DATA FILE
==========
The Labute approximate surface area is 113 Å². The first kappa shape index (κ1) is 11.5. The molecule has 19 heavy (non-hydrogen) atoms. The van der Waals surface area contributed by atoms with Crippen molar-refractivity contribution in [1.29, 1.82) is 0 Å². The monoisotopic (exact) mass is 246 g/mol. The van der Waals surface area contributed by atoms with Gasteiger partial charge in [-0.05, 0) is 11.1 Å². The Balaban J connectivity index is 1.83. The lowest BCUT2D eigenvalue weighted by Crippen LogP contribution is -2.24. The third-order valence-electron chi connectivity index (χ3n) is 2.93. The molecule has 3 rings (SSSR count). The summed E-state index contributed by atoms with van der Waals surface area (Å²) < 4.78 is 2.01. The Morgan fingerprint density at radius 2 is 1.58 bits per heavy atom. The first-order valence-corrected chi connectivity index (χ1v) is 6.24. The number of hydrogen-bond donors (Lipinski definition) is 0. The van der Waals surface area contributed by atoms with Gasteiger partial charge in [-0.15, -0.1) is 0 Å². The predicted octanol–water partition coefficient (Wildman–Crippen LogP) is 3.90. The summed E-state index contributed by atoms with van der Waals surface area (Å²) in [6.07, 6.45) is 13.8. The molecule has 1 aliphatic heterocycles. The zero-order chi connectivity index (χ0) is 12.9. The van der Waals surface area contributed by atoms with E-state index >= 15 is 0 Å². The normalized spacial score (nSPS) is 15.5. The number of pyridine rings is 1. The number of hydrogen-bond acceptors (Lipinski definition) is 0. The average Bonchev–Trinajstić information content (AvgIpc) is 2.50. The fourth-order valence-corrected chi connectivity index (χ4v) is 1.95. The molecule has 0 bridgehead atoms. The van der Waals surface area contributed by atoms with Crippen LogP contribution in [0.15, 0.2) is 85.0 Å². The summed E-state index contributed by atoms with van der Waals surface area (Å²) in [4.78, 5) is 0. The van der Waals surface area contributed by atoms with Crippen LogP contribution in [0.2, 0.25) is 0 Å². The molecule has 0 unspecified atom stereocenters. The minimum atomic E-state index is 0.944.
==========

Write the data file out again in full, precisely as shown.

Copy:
The Labute approximate surface area is 113 Å². The first kappa shape index (κ1) is 11.5. The molecule has 19 heavy (non-hydrogen) atoms. The van der Waals surface area contributed by atoms with Crippen molar-refractivity contribution in [1.29, 1.82) is 0 Å². The monoisotopic (exact) mass is 246 g/mol. The van der Waals surface area contributed by atoms with Gasteiger partial charge in [-0.05, 0) is 11.1 Å². The Balaban J connectivity index is 1.83. The lowest BCUT2D eigenvalue weighted by Crippen LogP contribution is -2.24. The third-order valence-electron chi connectivity index (χ3n) is 2.93. The molecule has 3 rings (SSSR count). The summed E-state index contributed by atoms with van der Waals surface area (Å²) < 4.78 is 2.01. The Morgan fingerprint density at radius 2 is 1.58 bits per heavy atom. The first-order valence-corrected chi connectivity index (χ1v) is 6.24. The number of hydrogen-bond donors (Lipinski definition) is 0. The van der Waals surface area contributed by atoms with Gasteiger partial charge in [-0.15, -0.1) is 0 Å². The predicted octanol–water partition coefficient (Wildman–Crippen LogP) is 3.90. The summed E-state index contributed by atoms with van der Waals surface area (Å²) in [6.07, 6.45) is 13.8. The molecule has 1 aliphatic heterocycles. The zero-order chi connectivity index (χ0) is 12.9. The van der Waals surface area contributed by atoms with E-state index >= 15 is 0 Å². The normalized spacial score (nSPS) is 15.5. The number of pyridine rings is 1. The number of hydrogen-bond acceptors (Lipinski definition) is 0. The average Bonchev–Trinajstić information content (AvgIpc) is 2.50. The fourth-order valence-corrected chi connectivity index (χ4v) is 1.95. The molecule has 0 bridgehead atoms. The van der Waals surface area contributed by atoms with Crippen LogP contribution in [0.15, 0.2) is 85.0 Å². The summed E-state index contributed by atoms with van der Waals surface area (Å²) in [4.78, 5) is 0. The van der Waals surface area contributed by atoms with Crippen LogP contribution in [0.2, 0.25) is 0 Å². The molecule has 0 unspecified atom stereocenters. The minimum atomic E-state index is 0.944.